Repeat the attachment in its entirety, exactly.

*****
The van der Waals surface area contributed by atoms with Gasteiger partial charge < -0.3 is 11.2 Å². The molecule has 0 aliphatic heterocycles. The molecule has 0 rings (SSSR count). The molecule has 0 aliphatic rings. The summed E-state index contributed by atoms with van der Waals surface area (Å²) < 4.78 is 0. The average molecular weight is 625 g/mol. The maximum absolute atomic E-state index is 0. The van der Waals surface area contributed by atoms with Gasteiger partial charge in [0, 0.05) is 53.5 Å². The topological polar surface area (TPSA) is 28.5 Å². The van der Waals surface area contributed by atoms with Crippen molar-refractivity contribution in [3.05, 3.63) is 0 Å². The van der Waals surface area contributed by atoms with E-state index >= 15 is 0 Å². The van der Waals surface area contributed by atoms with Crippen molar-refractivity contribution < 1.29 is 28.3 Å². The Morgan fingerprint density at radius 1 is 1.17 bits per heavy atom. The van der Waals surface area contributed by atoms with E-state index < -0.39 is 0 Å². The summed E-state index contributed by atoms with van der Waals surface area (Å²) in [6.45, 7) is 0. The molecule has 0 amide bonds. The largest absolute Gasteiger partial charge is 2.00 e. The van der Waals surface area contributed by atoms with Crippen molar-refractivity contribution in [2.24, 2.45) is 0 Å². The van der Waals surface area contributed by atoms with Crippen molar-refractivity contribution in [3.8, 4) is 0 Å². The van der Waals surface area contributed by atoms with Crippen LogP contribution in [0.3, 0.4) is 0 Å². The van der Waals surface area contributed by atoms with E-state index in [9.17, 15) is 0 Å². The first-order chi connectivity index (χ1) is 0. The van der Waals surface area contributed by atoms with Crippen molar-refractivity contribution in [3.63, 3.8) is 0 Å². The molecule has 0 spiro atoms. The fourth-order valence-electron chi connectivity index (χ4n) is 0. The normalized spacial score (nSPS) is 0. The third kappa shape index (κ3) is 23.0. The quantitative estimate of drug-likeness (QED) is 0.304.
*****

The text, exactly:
The van der Waals surface area contributed by atoms with Gasteiger partial charge < -0.3 is 11.2 Å². The molecule has 0 aliphatic heterocycles. The molecule has 0 rings (SSSR count). The molecule has 0 aliphatic rings. The summed E-state index contributed by atoms with van der Waals surface area (Å²) < 4.78 is 0. The average molecular weight is 625 g/mol. The maximum absolute atomic E-state index is 0. The van der Waals surface area contributed by atoms with Gasteiger partial charge in [0, 0.05) is 53.5 Å². The topological polar surface area (TPSA) is 28.5 Å². The van der Waals surface area contributed by atoms with Crippen molar-refractivity contribution in [3.05, 3.63) is 0 Å². The van der Waals surface area contributed by atoms with E-state index >= 15 is 0 Å². The van der Waals surface area contributed by atoms with Crippen molar-refractivity contribution < 1.29 is 28.3 Å². The Morgan fingerprint density at radius 1 is 1.17 bits per heavy atom. The van der Waals surface area contributed by atoms with E-state index < -0.39 is 0 Å². The summed E-state index contributed by atoms with van der Waals surface area (Å²) in [6.45, 7) is 0. The molecule has 0 amide bonds. The largest absolute Gasteiger partial charge is 2.00 e. The van der Waals surface area contributed by atoms with Crippen molar-refractivity contribution in [2.24, 2.45) is 0 Å². The van der Waals surface area contributed by atoms with Crippen molar-refractivity contribution in [3.8, 4) is 0 Å². The van der Waals surface area contributed by atoms with Crippen LogP contribution in [0.3, 0.4) is 0 Å². The van der Waals surface area contributed by atoms with E-state index in [9.17, 15) is 0 Å². The first-order chi connectivity index (χ1) is 0. The van der Waals surface area contributed by atoms with Crippen molar-refractivity contribution in [3.63, 3.8) is 0 Å². The molecule has 0 spiro atoms. The fourth-order valence-electron chi connectivity index (χ4n) is 0. The normalized spacial score (nSPS) is 0. The third kappa shape index (κ3) is 23.0. The quantitative estimate of drug-likeness (QED) is 0.304.